It’s the blazing summer of ’83, and the day begins with a swim at the Bombay Gymkhana, with my grandmother in the pool, floating on her back like Baloo.
After a plate of fish fingers and a glass of iced barley water, we walk hand-in-hand to Sterling cinema to watch The Jungle Book, the film I’ve been salivating over for weeks. Our tickets have been booked in advance, the dainty pink paper stubs stored safely in a secret compartment of my grandmother’s purse that also contains a packet of Simba Chipniks.
The theatre is cavernous, pitch black and chilled, and I’m mesmerized from the first frame – an illustrated ruin of an ancient Indian temple that comes to animated life – in glorious 70mm. Throughout the movie my grandmother keeps restraining me as I edge towards the railing of my balcony seat singing loudly. Just a month earlier my father had taken me to Rhythm House to buy the record. I kept the vinyl in tip-top shape polishing it regularly with a maroon velvet brush, ensuring no scratches marred its shiny surface. After each daily listening session, I would carefully lift the record out of the player and slip it into its delicate, diaphanous sheath, then tuck it into the smooth paper cover displaying the movie’s vivid illustrated artwork. It was my first grown-up possession.
The Jungle Book first released in 1967, ten months after Walt Disney passed away. It was the last film he worked on. The death of this extraordinary man was a huge blow to Disney, a loss akin to Apple without Steve Jobs. There was also a deep unease within the company about the future of the animation studio: the last movie it had produced, The Sword In The Stone, had not fared well, and the Disney corporation was rapidly diversifying into amusement parks, television series and myriad other ventures. Before his death, Walt sensed his crown jewel was under threat and maintained a keen watch over The Jungle Book – firing the original screenwriter, and ensuring that the songs were central to the narrative. The movie was his final love letter to the craft of animation. When adjusted for inflation, The Jungle Book is the 30th highest grossing film of all time, and has attained totemic status in popular culture, cutting through religion and nationality.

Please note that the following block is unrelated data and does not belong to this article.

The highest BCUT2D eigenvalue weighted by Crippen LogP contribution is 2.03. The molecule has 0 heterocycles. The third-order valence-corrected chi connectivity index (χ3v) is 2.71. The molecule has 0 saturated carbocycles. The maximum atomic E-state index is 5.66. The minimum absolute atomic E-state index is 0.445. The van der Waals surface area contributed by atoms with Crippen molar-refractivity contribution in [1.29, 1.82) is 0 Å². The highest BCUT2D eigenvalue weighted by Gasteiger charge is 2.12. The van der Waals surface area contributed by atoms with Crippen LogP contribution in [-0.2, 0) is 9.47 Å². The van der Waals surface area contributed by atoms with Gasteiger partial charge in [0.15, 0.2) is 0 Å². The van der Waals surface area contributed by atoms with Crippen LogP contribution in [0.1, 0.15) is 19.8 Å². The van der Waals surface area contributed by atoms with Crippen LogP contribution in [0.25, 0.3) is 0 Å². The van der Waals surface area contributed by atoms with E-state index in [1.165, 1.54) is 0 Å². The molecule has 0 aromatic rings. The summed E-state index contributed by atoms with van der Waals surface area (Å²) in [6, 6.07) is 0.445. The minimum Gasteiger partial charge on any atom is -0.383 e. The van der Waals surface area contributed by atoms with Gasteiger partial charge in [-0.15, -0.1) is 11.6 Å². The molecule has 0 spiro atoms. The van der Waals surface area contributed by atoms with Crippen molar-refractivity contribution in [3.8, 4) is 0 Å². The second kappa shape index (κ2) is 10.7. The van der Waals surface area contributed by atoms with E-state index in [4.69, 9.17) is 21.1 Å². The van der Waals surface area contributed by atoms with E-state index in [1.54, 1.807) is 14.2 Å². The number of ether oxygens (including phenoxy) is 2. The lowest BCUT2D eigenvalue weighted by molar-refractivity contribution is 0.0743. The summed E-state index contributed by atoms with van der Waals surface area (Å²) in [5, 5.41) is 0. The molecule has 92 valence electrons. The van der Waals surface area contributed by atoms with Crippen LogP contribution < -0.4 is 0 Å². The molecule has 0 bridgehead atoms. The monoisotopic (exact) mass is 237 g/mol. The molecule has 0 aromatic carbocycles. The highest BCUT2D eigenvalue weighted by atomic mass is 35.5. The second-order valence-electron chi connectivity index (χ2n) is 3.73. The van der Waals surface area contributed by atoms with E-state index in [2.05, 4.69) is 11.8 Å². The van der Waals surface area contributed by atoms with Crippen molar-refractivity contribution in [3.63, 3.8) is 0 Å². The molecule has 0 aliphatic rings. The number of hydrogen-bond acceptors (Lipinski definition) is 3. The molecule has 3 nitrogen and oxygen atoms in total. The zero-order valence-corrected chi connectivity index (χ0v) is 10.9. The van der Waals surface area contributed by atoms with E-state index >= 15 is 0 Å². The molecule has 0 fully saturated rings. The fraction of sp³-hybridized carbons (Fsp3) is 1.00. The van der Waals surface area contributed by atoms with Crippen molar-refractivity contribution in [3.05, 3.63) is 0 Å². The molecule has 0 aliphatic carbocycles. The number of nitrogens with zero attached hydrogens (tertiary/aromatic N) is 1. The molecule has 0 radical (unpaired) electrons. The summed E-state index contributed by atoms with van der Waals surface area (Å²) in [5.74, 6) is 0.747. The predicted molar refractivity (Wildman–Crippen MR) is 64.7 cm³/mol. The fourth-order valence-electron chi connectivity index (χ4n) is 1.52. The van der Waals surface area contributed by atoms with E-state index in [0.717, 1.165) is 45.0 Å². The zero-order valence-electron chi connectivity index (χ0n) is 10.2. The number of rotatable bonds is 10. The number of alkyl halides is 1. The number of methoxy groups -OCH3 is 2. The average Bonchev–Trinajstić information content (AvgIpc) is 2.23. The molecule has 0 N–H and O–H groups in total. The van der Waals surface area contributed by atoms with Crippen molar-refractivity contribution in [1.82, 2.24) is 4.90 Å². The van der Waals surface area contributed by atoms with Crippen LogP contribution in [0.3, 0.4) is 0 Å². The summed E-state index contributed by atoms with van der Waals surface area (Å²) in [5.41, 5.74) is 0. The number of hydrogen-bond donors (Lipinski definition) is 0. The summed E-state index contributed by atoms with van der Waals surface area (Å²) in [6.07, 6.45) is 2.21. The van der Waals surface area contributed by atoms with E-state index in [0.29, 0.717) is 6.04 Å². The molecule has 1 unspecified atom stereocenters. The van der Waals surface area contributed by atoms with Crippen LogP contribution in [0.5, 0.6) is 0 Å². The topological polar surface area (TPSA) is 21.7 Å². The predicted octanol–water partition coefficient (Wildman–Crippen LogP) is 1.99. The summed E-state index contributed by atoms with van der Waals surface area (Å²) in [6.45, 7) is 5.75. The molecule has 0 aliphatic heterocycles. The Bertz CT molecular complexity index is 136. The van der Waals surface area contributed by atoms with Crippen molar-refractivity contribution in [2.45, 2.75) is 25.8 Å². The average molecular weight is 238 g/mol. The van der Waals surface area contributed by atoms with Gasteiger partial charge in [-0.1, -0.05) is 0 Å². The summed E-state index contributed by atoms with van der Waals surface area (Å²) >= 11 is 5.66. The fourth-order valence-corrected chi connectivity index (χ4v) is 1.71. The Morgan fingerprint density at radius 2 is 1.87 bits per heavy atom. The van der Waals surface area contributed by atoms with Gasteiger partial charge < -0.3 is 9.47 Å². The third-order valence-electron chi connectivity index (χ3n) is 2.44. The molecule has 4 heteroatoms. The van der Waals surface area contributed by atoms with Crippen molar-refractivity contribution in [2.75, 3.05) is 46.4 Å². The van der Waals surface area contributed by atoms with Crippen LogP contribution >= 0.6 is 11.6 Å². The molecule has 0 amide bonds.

Earlier this year, I watched the original with my 3-year-old daughter to check whether it held up. The first thing that struck me was the sheer breadth and brilliance of the score – rich and operatic in parts; bluesy and swinging in others – but always sophisticated. The lyrics of the songs are intelligent, amusing, even
philosophical – from the ape’s quest for fire so he can be human (“give me the power of man’s red flower”) to the opening lines of Colonel Hathi’s “pachyderm parade”: “The aim of our patrol, is a question rather droll.” Droll! I’m sure the word sent parents and kids across the world scurrying to the dictionary. With The Jungle Book, Disney didn’t dumb things down; but elevated us. And it still made a killing.
When viewed through adult eyes, the storyline appears more complex and layered than I remembered – closer to Rudyard Kipling’s original text, and imbued with darker undertones. Who left baby Mowgli in the jungle and why? Was he illegitimate? If he was born out of wedlock, and unwanted, the jungle would have been the easiest place to abandon him.
Yet it’s equally a story about parenthood – about sacrifice, protection, and placing a child’s interest above your own. About pushing kids to do things they don’t want to, while being prepared to absorb their wrath and anger. And at the end of the film, as Mowgli is hypnotically drawn to a young girl, his instinct in full bloom, we don’t see a trace of resentment and expectation from his foster parents Bagheera and Baloo. Despite their perilous journey, he doesn’t say goodbye to them. They’re sad to see him leave but accept that this is the right thing, and walk away in the other direction – happy that their mission is complete. They let the boy go, allowing him to get on with his life. Perhaps there’s a lesson for those of us who treat our kids as personal possessions, guiding them to fulfil our own ambitions. Years after I first experienced its power, The Jungle Book keeps giving.To read more, subscribe to the print edition or get the single digital copy now.